by Toni L.P. Kelner
As I write this, the writerly sections of the web are still buzzing about the experiences of Mandy DeGeit. DeGeit had a story accepted for an anthology, but when the anthology was published, she found that without her knowledge, her story had been substantially rewritten. The editor of the anthology has since apologized, but the damage has been done. (Here's the link for DeGeit's original post about it, and there are links to other blog postings.)
As an anthology editor myself, I followed the story with indignation, and would like to go on record as saying I would never treat a writer that way.
But I can't.
I can only say I will never treat a writer that way again.
You see, DeGeit's reminded me of an incident I hadn't thought about in many years. When I was a student at the University of North Carolina at Charlotte, I was Features Editor at The Carolina Journal, the student newspaper. I had only had the position a month or two when I asked a brand-new staff reporter to write a piece about the local flea market. He did so, but when I went to copyedit it, I didn't think it was good enough. So I rewrote it, filling in with my own experiences from that flea market, and sent the piece to be typeset. When that issue of the Journal came out, the reporter was exceedlingly upset.
At the time, I thought I'd been justified. His story came in late, and it was poorly written, I was on deadline and had no way to contact the reporter for a rewrite, and I had a gap in the features page I needed to fill. So if I even bothered to apologize, I'm sure I did a lousy job of it. I honestly thought I'd done the right thing.
I was wrong.
In retrospect, I'm embarassed by how insufficient my excuses were. Was his story late? Sure, but it was a student newspaper. Most of our stories were late. Was the article poorly written? Maybe, but maybe I just didn't like it. At the time I'm not sure I had the experience to know the difference. Was I on deadline? Absolutely. Did I have a gap in the paper? Sure, but that wasn't the reporter's problem. I could have let it go blank, written an article myself, or even just run the story as is.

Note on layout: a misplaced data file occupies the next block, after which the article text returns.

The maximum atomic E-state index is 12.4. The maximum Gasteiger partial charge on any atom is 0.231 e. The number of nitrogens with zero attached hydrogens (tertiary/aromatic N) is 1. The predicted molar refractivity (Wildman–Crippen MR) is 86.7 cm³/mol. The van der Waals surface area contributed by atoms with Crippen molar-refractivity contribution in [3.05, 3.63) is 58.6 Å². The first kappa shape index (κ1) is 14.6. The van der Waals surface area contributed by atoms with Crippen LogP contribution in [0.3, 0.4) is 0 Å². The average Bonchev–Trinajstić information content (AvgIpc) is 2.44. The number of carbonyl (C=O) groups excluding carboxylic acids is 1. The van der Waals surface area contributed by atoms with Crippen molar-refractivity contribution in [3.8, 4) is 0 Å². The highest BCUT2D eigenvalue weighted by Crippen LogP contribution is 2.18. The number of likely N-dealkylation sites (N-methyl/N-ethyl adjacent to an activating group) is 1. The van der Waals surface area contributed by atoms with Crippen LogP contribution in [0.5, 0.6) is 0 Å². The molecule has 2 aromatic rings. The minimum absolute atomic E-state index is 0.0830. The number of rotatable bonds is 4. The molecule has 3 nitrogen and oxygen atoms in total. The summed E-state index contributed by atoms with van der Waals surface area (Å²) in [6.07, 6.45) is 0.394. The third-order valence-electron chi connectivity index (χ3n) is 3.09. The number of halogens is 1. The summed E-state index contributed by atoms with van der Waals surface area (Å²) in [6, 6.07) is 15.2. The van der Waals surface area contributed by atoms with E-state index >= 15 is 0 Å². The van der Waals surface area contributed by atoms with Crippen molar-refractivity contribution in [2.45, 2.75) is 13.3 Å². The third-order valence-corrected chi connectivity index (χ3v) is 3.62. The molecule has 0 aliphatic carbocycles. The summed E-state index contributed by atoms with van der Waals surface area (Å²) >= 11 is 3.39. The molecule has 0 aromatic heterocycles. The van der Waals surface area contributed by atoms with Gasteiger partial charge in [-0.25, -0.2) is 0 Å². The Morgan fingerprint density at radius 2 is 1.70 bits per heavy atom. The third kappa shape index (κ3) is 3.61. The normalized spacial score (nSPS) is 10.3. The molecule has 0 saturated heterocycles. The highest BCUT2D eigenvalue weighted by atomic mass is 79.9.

What I did was the worse choice. I betrayed my writer.
To make it even worse, my actions led to all kinds of bad feelings at the paper and a ludicrous amount of infighting. Rude comments flew back and forth, there were petty acts of revenge, everybody was taking sides--basically the pre-internet version of a flame war. By the time the fire died down, the reporter had been elected the Editor-in-Chief of the Journal, and he let some people go and others left in a huff. So not only was I out of job, but a lot of better-qualified people were no longer on the paper either. (Fortunately, the editor was mature enough to let most of them back onto the staff later on.)
All because I didn't know how to be a good editor.
Fortunately that was a long time ago, when I was younger and vastly less experienced. Since then, I've had years of working with good editors and learning what editors are supposed to do. That means I don't change a contributor's story without permission, and I let my contributors see their stories at every step of the process. Now I know the difference between editing and rewriting. Anybody who claims to be an editor should learn those lessons first.
So while I will continue to follow DeGeit's story, I can't do so from any moral high ground. All I can say that while I'm sure I'll mistakes as an editor in the future, that's one I'll never make again.
POSTSCRIPT: I have not named the reporter in question because I'm not sure he'd want his name bandied about, and I can't check with him because I have no idea where he ended up. If any readers have contact information for the first editor of the UNCC 49er Times, please let me know--I would like to send him a much belated apology.